BAKER, DENEHY SHARE HALL WALL SPACE
Panels detailing the achievements of the Old Paradians’ Association’s two new Inductees to the Hall of Fame have been fixed to the wall of the Hickey Foyer at the Bundoora Campus, appropriately enough in the lead-up to Anzac Day.
The two prominent military men, General John Stuart Baker AC, DSM and Lt Col Charles Denehy DSO, VD, CdG, Order of the Crown, were posthumously inducted at the association’s dinner at the Hyatt on the Park last October.
On completing his studies at Parade College East Melbourne in 1953, John Baker entered the Royal Military College, Duntroon. On graduation in 1957, he was allotted to the Royal Australian Engineers and he later completed a degree in civil engineering at the University of Melbourne.
John’s first regimental posting was a one-year appointment in Papua New Guinea, followed by 12 months in Hawaii as an exchange officer. In 1970–1971 he was attached to the 1st Australian Civil Affairs Unit during the Vietnam War, where he was Mentioned in Despatches. He was promoted to Lieutenant Colonel in 1971, Colonel in 1979, Brigadier in 1982, Major General in 1987, Lieutenant General in 1992 and General in 1995.
In 1987, the then Chief of the Defence Force General Peter Gration tasked the then Brigadier Baker to conduct a study of the existing ADF command arrangements in order to recommend further development to meet likely requirements into the 21st century for both low and high levels of operations.
The final report, commonly referred to as “The Baker Report”, was published in March 1988 and remains the seminal work on command and control in the ADF.
General Baker’s career culminated with his appointment as Chief of the Defence Force from 1995 to 1998, the most senior position in the Australian Defence Force.
Charles Aloysius Denehy was a soldier and schoolteacher, born in inner city Carlton in 1879, Charles matriculated from Parade College East Melbourne and later joined the Victorian Education Department.
Charles enlisted in the Australian Imperial Force on August 15, 1914 and was commissioned second lieutenant in the 7th Battalion. After training in Egypt the battalion took part in the landing at Anzac Cove on April 25, 1915. Charles, now a lieutenant, was wounded during the landing and evacuated via Egypt to England.
Charles rejoined his unit in September, was promoted captain in October, and took charge of the last elements from the 7th during the successful evacuation from Gallipoli.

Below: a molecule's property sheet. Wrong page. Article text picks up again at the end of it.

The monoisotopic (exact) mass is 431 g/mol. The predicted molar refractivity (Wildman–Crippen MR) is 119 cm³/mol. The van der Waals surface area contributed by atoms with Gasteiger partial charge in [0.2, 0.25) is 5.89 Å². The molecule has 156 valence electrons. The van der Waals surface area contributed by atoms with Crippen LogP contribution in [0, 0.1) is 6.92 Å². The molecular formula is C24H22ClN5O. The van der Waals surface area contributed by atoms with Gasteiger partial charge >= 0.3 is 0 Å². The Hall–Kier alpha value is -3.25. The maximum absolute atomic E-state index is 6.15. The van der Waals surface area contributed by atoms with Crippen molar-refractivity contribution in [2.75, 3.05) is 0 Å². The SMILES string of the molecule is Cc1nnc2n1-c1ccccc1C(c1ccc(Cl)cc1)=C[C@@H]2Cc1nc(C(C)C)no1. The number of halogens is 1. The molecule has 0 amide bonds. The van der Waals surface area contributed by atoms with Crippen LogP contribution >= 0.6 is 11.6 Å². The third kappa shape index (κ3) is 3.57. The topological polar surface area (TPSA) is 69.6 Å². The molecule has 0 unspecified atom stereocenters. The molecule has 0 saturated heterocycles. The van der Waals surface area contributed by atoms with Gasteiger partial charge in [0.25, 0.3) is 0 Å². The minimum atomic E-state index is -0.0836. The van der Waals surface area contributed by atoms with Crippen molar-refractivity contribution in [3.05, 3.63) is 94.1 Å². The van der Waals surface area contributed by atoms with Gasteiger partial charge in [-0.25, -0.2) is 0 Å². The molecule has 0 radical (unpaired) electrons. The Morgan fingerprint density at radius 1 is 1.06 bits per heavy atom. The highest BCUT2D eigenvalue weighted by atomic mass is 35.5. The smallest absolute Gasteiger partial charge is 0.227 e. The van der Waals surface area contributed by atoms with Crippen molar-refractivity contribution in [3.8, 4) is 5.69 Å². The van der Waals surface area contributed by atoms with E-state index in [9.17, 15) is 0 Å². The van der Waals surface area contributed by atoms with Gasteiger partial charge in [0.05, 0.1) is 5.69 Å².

He arrived in France with the recently formed 57th Battalion in June 1916 but was transferred to temporary command of the 58th, just in time to take part in the battle of Fromelles in which the unit suffered heavy casualties. On August 27, he was confirmed as commanding officer of the 58th Battalion and promoted Lieutenant-Colonel.
Charles commanded this battalion throughout 1917 and, following the heavy fighting at Bullecourt in May, was awarded the Distinguished Service Order for ‘conspicuous gallantry and ability’. He was gassed near Ypres in October and was invalided for one month.
Charles returned to the 57th unit during the offensives of August-October and particularly distinguished himself in the fighting around Bellicourt during the breaching of the Hindenburg line.
After the Armistice, he studied at the Sorbonne and developed a lifelong interest in the French language. He returned to Australia in January 1920.
Charles resumed school teaching duties at Rutherglen in 1926-34 and Westgarth Central in 1935-45. Although he had reached retirement age in 1944 he continued at Middle Park Central until 1956 and at his old school, Parade, until 1959.
At the age of 82, he had the honour of leading the 1962 Anzac Day march in Melbourne.
In 2010, the Old Paradians’ Association committee, in its wisdom, saw fit to found an Old Paradians Hall of Fame. The committee’s rationale was that a Hall of Fame would help perpetuate the memory of the people who brought honour to Parade College and who by their contributions to society serve as authentic role models for present and future generations of the Parade community.
Gen John Baker and Lt Col Charles Denehy now join Louis Arthur, Sir Bernard Callinan, Michael Cocks, Vice Admiral Sir John Collins, Mr Leo Doyle, Bill Dunne, the Most Reverend Arthur Fox, Ivan Hutchinson, “Jock” McHale, Mr Justice Sir Norman O’Bryan, Michael Pratt GC and Capt. Prof. Kevin Rickard AM in the Hall of Fame.